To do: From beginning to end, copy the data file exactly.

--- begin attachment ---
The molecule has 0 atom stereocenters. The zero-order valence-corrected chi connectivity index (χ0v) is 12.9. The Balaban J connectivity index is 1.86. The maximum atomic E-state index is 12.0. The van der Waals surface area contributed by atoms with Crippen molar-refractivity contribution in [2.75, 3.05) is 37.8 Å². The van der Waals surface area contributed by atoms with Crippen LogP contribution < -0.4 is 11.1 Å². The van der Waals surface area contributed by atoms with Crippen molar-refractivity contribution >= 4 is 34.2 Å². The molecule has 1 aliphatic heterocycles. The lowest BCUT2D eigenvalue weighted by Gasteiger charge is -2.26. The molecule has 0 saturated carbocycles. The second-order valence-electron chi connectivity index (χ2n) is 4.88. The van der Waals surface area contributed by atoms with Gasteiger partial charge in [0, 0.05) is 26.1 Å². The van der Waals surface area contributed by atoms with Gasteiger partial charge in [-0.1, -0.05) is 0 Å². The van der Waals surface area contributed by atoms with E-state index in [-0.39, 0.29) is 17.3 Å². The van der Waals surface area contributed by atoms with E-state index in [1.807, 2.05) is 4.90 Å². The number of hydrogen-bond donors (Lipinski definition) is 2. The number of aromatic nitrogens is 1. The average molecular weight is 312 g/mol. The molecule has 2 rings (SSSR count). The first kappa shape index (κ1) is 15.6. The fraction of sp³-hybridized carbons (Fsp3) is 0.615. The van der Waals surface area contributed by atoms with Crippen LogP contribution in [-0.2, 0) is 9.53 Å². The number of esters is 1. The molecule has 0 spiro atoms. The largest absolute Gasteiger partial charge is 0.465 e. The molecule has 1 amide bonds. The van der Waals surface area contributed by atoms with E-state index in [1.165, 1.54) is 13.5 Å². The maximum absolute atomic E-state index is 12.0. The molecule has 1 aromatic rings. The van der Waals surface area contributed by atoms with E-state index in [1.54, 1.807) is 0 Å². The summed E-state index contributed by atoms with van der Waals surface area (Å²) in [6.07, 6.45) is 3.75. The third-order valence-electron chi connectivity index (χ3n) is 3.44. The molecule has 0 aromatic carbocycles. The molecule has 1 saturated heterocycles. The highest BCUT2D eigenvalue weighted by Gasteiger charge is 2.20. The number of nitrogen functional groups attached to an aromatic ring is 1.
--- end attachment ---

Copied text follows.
The molecule has 0 atom stereocenters. The zero-order valence-corrected chi connectivity index (χ0v) is 12.9. The Balaban J connectivity index is 1.86. The maximum atomic E-state index is 12.0. The van der Waals surface area contributed by atoms with Crippen molar-refractivity contribution in [2.75, 3.05) is 37.8 Å². The van der Waals surface area contributed by atoms with Crippen LogP contribution < -0.4 is 11.1 Å². The van der Waals surface area contributed by atoms with Crippen molar-refractivity contribution >= 4 is 34.2 Å². The molecule has 1 aliphatic heterocycles. The lowest BCUT2D eigenvalue weighted by Gasteiger charge is -2.26. The molecule has 0 saturated carbocycles. The second-order valence-electron chi connectivity index (χ2n) is 4.88. The van der Waals surface area contributed by atoms with Gasteiger partial charge in [0, 0.05) is 26.1 Å². The van der Waals surface area contributed by atoms with Gasteiger partial charge in [-0.1, -0.05) is 0 Å². The van der Waals surface area contributed by atoms with E-state index in [-0.39, 0.29) is 17.3 Å². The van der Waals surface area contributed by atoms with E-state index in [1.807, 2.05) is 4.90 Å². The number of hydrogen-bond donors (Lipinski definition) is 2. The number of aromatic nitrogens is 1. The average molecular weight is 312 g/mol. The molecule has 2 rings (SSSR count). The first kappa shape index (κ1) is 15.6. The fraction of sp³-hybridized carbons (Fsp3) is 0.615. The van der Waals surface area contributed by atoms with Crippen LogP contribution in [-0.2, 0) is 9.53 Å². The number of esters is 1. The molecule has 0 spiro atoms. The largest absolute Gasteiger partial charge is 0.465 e. The molecule has 1 amide bonds. The van der Waals surface area contributed by atoms with E-state index in [1.165, 1.54) is 13.5 Å². The maximum absolute atomic E-state index is 12.0. The molecule has 1 aromatic rings. The van der Waals surface area contributed by atoms with E-state index in [1.54, 1.807) is 0 Å². The summed E-state index contributed by atoms with van der Waals surface area (Å²) in [6.07, 6.45) is 3.75. The third-order valence-electron chi connectivity index (χ3n) is 3.44. The molecule has 0 aromatic carbocycles. The molecule has 1 saturated heterocycles. The highest BCUT2D eigenvalue weighted by Gasteiger charge is 2.20. The number of nitrogen functional groups attached to an aromatic ring is 1.